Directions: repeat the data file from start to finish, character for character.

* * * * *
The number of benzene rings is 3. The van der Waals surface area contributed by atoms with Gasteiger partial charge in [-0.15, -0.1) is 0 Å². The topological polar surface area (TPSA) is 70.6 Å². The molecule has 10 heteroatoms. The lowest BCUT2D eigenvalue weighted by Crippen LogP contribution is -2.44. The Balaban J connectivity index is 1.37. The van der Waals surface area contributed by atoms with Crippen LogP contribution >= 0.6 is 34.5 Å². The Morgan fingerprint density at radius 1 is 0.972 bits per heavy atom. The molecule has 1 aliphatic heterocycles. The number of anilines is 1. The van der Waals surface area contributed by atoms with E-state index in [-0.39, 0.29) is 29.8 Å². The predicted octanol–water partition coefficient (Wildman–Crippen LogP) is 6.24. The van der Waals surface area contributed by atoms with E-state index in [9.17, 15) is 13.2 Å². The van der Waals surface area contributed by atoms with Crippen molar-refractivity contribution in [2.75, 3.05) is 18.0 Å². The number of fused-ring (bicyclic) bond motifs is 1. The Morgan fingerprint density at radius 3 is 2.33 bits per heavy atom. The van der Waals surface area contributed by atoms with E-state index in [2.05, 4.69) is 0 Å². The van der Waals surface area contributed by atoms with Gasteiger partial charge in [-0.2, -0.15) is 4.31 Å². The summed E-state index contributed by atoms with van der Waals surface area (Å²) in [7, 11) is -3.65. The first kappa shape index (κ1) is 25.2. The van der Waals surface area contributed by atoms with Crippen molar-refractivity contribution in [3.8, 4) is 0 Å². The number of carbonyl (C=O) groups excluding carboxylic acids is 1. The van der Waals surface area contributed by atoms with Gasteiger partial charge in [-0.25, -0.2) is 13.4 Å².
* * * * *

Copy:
The number of benzene rings is 3. The van der Waals surface area contributed by atoms with Gasteiger partial charge in [-0.15, -0.1) is 0 Å². The topological polar surface area (TPSA) is 70.6 Å². The molecule has 10 heteroatoms. The lowest BCUT2D eigenvalue weighted by Crippen LogP contribution is -2.44. The Balaban J connectivity index is 1.37. The van der Waals surface area contributed by atoms with Crippen LogP contribution >= 0.6 is 34.5 Å². The Morgan fingerprint density at radius 1 is 0.972 bits per heavy atom. The molecule has 1 aliphatic heterocycles. The number of anilines is 1. The van der Waals surface area contributed by atoms with E-state index in [-0.39, 0.29) is 29.8 Å². The predicted octanol–water partition coefficient (Wildman–Crippen LogP) is 6.24. The van der Waals surface area contributed by atoms with E-state index in [9.17, 15) is 13.2 Å². The van der Waals surface area contributed by atoms with Crippen molar-refractivity contribution in [2.75, 3.05) is 18.0 Å². The number of fused-ring (bicyclic) bond motifs is 1. The Morgan fingerprint density at radius 3 is 2.33 bits per heavy atom. The van der Waals surface area contributed by atoms with E-state index in [2.05, 4.69) is 0 Å². The van der Waals surface area contributed by atoms with Gasteiger partial charge in [-0.2, -0.15) is 4.31 Å². The summed E-state index contributed by atoms with van der Waals surface area (Å²) in [7, 11) is -3.65. The first kappa shape index (κ1) is 25.2. The van der Waals surface area contributed by atoms with Crippen molar-refractivity contribution in [3.8, 4) is 0 Å². The number of carbonyl (C=O) groups excluding carboxylic acids is 1. The van der Waals surface area contributed by atoms with Gasteiger partial charge in [-0.25, -0.2) is 13.4 Å².